Posted by ChrisM on November 20, 2000 at 17:33:56:
In Reply to: Re: Not ready/qualified/trained/etc. to make a dive posted by Jason on November 20, 2000 at 14:11:52:
This isn't a flame, but that's incorrect.
There are two assumptions of risk - express (waiver) and implied (conduct). Good luck defending a DM, instructor or captain on implied assumption of the risk. You are definiteyl not going to get out on summary judgment (that is, there is no issue in dispute).
If a DM leads me to 60 feet and I die because I run out of air, my family can sue. If there is an express waiver, the DM has a pretty good shot of getting off (OK, there are issues as to whether the person in charge "increased the risks inherent in the sport", so if the DM takes me to 200 feet on air, there may be other issues to litigate despite the waiver, but these issues don't necessarily require a trial). The DM's attorney introduces the waiver, and if it's good, game over.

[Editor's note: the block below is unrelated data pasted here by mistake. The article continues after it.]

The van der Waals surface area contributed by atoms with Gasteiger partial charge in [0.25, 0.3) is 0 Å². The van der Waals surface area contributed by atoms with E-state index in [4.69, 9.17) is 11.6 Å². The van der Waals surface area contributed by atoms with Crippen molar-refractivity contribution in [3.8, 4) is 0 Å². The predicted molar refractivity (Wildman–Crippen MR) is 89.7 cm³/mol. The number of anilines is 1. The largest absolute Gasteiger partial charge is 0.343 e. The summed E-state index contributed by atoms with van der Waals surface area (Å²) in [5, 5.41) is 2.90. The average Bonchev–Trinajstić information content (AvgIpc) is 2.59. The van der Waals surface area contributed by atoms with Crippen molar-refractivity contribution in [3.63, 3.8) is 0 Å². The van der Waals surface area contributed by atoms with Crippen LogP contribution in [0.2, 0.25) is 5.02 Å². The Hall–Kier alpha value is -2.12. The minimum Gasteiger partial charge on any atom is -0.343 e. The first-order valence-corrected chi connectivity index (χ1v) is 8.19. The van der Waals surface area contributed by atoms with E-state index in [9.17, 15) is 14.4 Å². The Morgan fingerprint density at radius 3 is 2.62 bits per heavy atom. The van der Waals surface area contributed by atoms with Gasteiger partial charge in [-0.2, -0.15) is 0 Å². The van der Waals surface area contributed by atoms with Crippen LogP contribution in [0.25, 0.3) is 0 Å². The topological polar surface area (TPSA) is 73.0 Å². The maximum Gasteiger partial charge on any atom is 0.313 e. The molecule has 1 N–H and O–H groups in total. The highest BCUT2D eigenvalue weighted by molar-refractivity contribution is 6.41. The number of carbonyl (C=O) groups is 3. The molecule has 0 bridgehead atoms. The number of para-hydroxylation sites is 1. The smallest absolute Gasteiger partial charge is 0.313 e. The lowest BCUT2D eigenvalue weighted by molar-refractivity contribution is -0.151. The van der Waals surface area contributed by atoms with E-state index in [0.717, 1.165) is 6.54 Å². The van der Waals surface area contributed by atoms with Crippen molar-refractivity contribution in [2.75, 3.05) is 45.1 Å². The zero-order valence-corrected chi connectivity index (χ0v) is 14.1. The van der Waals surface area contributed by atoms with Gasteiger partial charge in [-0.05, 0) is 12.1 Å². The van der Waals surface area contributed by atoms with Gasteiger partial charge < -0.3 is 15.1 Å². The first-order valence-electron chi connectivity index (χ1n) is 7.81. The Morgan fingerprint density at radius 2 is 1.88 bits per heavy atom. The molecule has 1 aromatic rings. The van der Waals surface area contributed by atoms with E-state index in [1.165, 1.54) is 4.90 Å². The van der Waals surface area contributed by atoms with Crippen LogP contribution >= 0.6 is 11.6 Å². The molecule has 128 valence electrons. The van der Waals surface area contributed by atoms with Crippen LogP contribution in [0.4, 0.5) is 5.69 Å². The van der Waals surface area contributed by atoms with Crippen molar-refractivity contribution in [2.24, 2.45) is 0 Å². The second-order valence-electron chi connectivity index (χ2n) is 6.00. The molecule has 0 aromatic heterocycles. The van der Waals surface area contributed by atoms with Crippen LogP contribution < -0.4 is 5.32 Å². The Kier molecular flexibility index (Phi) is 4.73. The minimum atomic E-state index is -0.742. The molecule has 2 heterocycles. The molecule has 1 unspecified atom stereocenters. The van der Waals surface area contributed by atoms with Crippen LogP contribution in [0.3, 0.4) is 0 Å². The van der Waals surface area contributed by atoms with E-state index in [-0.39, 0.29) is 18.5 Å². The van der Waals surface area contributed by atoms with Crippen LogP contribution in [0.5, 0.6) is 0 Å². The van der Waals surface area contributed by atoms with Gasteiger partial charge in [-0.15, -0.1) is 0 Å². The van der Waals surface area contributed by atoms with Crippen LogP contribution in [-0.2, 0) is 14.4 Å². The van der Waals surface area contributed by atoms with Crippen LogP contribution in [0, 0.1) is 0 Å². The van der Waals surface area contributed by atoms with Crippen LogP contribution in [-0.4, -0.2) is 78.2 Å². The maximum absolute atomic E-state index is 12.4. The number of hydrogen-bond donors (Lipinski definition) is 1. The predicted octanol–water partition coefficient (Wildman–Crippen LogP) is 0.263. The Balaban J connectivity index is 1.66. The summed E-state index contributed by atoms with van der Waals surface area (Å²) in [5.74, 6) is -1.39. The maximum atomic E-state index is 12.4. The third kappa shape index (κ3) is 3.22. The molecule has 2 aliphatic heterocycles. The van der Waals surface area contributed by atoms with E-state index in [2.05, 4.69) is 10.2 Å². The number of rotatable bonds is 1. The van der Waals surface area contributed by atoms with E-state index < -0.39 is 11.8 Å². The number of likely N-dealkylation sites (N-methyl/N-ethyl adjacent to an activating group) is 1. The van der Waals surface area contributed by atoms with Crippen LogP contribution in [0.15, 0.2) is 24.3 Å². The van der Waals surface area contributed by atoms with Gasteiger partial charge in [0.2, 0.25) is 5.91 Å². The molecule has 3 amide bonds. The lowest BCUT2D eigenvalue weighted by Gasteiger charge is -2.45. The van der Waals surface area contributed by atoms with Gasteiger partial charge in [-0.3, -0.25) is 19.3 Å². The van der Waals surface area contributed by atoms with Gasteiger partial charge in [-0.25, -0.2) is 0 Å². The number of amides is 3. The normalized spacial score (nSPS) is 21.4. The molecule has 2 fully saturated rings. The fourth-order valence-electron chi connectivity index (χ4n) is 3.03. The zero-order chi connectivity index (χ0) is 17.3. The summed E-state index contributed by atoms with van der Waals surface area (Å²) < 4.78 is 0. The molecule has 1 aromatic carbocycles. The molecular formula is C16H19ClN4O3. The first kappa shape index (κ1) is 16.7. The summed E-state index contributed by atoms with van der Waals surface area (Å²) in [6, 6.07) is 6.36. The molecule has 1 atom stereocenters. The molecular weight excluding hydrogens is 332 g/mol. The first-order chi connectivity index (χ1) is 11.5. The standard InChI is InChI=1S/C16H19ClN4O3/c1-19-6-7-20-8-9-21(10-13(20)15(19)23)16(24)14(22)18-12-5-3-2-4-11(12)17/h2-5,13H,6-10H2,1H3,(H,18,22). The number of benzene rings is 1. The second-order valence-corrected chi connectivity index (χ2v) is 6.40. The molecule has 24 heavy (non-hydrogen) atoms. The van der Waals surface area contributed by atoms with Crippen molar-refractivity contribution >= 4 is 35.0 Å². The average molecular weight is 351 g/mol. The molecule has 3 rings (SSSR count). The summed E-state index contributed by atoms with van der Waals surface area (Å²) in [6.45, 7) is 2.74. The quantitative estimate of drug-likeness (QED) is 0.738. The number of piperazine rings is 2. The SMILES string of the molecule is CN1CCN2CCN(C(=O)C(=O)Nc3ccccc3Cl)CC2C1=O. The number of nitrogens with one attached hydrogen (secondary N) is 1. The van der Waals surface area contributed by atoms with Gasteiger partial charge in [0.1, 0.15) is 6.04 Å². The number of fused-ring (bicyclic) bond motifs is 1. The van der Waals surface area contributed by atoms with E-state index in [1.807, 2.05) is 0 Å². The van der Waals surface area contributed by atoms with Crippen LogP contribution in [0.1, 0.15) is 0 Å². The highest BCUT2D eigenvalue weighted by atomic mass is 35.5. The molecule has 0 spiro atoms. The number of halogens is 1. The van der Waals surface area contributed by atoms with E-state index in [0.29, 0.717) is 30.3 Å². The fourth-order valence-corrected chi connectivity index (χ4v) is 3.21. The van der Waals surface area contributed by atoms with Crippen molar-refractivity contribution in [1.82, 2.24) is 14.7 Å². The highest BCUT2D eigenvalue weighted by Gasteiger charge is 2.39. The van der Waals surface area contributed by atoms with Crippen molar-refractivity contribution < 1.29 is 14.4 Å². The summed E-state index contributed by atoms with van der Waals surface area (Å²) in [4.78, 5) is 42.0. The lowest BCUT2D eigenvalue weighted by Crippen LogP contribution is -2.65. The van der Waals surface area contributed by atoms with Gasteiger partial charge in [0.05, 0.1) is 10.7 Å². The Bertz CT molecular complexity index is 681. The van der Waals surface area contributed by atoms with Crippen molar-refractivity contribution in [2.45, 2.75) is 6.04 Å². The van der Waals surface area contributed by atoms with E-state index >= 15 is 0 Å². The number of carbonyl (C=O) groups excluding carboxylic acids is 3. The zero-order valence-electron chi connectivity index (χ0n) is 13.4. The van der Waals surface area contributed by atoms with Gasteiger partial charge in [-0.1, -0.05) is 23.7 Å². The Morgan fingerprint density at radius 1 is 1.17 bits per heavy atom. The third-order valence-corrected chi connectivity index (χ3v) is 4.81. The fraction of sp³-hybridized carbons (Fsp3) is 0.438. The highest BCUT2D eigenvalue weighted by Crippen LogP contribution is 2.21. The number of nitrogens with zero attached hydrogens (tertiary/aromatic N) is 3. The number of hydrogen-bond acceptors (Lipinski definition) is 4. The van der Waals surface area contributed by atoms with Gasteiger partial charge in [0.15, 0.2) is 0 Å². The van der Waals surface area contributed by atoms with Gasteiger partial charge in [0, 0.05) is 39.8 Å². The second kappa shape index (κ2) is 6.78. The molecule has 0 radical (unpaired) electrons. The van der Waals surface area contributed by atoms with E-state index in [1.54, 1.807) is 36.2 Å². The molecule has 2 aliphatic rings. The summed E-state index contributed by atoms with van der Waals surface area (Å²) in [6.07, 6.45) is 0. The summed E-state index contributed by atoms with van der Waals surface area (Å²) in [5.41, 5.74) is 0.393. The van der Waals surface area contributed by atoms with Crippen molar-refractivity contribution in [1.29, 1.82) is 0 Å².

If there's no waiver, by what conduct have I assumed the risk? And the risk of what? Every risk? There are a lot of factual questions that will be in dispute. Sure, you're going to argue it, but you're not going to get out on summary judgment (i.e. no trial), and you are definitely going to have to argue to a jury in a very expensive trial.
Any commercial operation that doesn't use a waiver is just stupid.
And, on the last point, a good waiver will include the party's negligent conduct as well, and that is valid. It is true that you cannot waive gross negligence or reckless/willful conduct, but you can certainly waive negligence.
BTW, none of this is intended to or does offer any kind of legal advice of any kind and no one is permitted to rely on it as such.
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